Sharing ADHD Medications: Should you, or shouldn’t you?

This post was developed in collaboration with Adlon Therapeutics L.P, a subsidiary of Purdue Pharma L.P. Personal opinions expressed within this post are my own.

In a world where peer pressure is a big thing, drugs might seem fun, and curiosity is a significant influencer. Where do you stand in sharing ADHD medications? Do you think it’s OK? Or do you think it is a risk?

As teens and young adults head back to school and interact with other students in one way or another, this is an important topic. After an extended time apart from friends, it may be exciting to reconnect in person or virtually through classes, but it can pose some risk of vulnerability for those with ADHD who have medical prescriptions and pressure from friends to share them.

Parents of ADHD students may have heard of some kids misusing and sharing their medication. It is real, and it is worrisome. ADHD medication sharing and misuse can happen, especially among teenagers and young adults. Misuse includes use of medicine by someone other than who it’s intended for, using prescriptions in ways or amounts other than prescribed, or to get high.

This issue may seem shocking to some parents, but the dangers are there. Being in the know and aware of the possibilities and discussing them with your student can help keep your student from succumbing to a potentially dangerous situation.

There are two types of ADHD medications: stimulant medication and non-stimulant medication. Stimulant medication is the one that is more often misused. There are several ways kids misuse and share medications. Most commonly, misuse of ADHD prescription medications come from the curiosity of a peer who chooses to experiment with the medication.

A physician takes into account many factors when prescribing medication. It is simply not safe or legal for someone to offer their prescription to someone else. Teens and young adults are subject to peers asking them to share or sometimes sell their prescriptions. The significance and consequences can be downplayed within peer groups who just want to “try it.”

Why are teens and young adults with ADHD doing this?

There are some reasons why this happens. The most common thing I hear is that they may want to help a friend get an extra boost in focus and energy to help with their schoolwork. Or they may do so for seemingly harmless fun and peer pressure to use them recreationally.

Sharing or selling pills is a considerable risk. Teens and college students who have not been diagnosed with ADHD sometimes want to try prescription stimulants to improve their grades. However, for those without ADHD, the medication does not increase attention span and can make them stay up all night or increase their heart rate. Some students find these effects desirable and want to continue doing this without understanding the risks.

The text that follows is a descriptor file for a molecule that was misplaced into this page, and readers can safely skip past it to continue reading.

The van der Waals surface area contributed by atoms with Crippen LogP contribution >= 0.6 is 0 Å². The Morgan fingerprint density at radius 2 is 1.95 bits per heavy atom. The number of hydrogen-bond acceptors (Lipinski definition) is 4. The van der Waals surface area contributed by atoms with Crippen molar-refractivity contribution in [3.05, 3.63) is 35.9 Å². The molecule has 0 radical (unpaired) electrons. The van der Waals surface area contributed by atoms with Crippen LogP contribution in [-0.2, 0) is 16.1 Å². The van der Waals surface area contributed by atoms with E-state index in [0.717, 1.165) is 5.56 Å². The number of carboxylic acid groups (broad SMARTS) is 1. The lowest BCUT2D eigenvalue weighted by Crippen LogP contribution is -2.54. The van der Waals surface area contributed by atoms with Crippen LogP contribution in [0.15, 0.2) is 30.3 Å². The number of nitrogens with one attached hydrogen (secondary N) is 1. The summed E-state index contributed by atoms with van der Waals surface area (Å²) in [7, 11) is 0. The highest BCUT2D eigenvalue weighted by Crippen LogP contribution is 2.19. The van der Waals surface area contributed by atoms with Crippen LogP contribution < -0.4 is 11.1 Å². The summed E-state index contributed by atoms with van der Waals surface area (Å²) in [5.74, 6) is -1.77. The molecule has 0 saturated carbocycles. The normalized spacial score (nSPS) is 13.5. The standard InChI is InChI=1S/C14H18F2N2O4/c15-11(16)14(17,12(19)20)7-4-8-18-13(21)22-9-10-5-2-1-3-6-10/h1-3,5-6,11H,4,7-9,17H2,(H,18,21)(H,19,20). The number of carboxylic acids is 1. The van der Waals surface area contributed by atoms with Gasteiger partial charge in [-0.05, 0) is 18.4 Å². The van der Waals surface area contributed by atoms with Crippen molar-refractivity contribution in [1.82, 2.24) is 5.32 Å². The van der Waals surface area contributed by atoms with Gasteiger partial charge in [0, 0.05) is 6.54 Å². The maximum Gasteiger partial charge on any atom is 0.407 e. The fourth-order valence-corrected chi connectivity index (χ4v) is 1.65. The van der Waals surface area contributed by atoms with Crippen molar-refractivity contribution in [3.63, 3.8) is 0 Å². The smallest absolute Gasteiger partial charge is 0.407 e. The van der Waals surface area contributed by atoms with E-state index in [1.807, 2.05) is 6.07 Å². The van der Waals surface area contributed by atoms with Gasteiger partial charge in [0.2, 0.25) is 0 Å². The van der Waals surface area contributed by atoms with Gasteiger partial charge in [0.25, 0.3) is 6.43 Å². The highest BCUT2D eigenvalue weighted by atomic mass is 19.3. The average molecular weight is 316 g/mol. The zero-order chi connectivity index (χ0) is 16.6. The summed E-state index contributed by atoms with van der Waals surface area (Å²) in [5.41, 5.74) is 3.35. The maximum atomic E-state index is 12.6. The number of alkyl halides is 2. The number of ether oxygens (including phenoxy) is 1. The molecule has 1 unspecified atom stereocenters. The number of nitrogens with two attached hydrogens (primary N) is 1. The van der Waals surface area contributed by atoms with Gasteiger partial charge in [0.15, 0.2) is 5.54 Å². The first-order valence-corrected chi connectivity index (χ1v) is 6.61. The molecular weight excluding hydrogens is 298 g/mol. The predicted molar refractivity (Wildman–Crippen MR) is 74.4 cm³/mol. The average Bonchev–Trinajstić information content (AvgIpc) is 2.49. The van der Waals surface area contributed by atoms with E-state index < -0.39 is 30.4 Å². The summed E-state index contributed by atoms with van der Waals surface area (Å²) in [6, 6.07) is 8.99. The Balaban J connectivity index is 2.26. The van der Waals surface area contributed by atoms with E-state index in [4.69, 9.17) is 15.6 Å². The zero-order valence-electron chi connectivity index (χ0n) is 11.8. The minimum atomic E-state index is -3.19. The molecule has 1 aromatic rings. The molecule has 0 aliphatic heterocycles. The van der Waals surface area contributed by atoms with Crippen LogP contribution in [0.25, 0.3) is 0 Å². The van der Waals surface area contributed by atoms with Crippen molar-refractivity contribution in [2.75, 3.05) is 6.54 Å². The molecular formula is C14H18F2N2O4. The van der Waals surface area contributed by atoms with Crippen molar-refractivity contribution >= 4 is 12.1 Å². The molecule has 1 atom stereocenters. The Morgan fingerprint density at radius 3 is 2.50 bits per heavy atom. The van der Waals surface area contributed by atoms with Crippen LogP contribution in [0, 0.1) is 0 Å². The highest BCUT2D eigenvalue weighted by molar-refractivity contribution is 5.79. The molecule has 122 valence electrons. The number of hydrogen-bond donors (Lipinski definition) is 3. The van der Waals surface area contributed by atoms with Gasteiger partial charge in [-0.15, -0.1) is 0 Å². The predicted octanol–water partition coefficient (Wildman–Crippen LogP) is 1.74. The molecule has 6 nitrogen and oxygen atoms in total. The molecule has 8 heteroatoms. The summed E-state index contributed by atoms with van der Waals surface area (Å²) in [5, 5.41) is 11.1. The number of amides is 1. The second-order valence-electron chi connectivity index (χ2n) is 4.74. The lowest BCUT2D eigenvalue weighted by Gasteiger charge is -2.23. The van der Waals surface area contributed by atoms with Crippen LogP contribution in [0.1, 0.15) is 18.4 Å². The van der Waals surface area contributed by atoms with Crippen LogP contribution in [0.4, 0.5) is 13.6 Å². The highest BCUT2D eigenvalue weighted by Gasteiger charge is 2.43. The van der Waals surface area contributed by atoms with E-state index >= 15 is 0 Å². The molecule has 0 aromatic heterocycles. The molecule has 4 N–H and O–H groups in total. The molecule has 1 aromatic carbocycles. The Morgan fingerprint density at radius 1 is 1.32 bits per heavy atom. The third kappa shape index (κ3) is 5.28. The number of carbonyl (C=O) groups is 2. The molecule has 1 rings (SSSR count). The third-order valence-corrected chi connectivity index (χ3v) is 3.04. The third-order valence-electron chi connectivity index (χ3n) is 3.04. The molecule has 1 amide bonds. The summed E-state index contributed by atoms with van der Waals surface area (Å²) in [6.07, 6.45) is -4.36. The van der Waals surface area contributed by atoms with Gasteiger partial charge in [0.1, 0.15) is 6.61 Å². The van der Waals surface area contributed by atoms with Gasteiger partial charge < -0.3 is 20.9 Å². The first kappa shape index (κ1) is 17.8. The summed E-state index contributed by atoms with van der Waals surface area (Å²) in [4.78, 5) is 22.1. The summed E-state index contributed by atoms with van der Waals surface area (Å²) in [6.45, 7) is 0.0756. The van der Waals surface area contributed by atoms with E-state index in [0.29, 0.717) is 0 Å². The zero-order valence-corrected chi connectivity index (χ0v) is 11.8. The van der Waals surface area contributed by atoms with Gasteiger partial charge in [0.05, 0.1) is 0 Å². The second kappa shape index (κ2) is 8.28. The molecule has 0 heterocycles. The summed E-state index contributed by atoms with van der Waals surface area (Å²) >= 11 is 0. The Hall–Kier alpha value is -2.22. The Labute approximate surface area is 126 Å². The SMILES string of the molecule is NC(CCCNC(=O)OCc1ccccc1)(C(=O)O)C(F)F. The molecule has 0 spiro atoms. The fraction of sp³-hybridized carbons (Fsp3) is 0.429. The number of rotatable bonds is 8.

Prescription stimulants are Schedule II controlled substances and, even when used as prescribed, have risks including severe psychological and physical dependence, substance use disorder, overdose, severe cardiovascular events as well as increased blood pressure and heart rate, and new or worsening mental or psychiatric problems. Misuse of prescription stimulants can increase these risks. In addition, prescription stimulants have common side effects including decreased appetite, insomnia, and nausea.

Given the risks of this alarming concern, there are some ways to help your student prevent this from happening.

1) Keep an open line of communication and discuss the potential of this happening. You might even be surprised at how much they already know about other students who have done this.

2) Help them feel responsible for taking their prescriptions properly. Inform them of the reality that other people misuse, share their medications, and enlighten them of the risks that it may cause them.

3) Set a time to discuss this with their physician. If you observed your child misusing their medication and cannot talk to them about it, having their doctor talk to them is a good idea.

Sharing ADHD medications: Should you, or shouldn’t you? There are NO justifications to making this a good cause. This is not helping anyone out and could potentially cause serious harm.

Young adults with ADHD should not share their medications and those who are not diagnosed with ADHD should not take ADHD medications. Sharing prescription stimulants can cause health problems and/or lead to substance use disorder – and it’s illegal.

You do not want to go down that road!

Here is an excellent relatable video about a high school student, Kyle, who is confronted by a peer about sharing his prescription stimulant medication. Please share it with any student that may face peer pressure with their prescribed medications.

Additional videos and a brief, interactive digital course addressing other important scenarios and topics for managing prescription stimulants are also available at:

Knowledge is power. Just being aware of this pressure can open up a great line of communication with your student as the school year gets started. It can give them time to think through what they would do if confronted by a friend, just as Kyle was in the video I shared.

It can help avoid some real legal problems that come along with sharing medications. I will post a blog about the consequences of sharing medications in another blog.

Michelle R. Raz, M.A. Ed., is a professional executive function coach and educational consultant. She specializes in helping people with executive function challenges associated with ADHD be the best version of themselves in their academic and career journeys.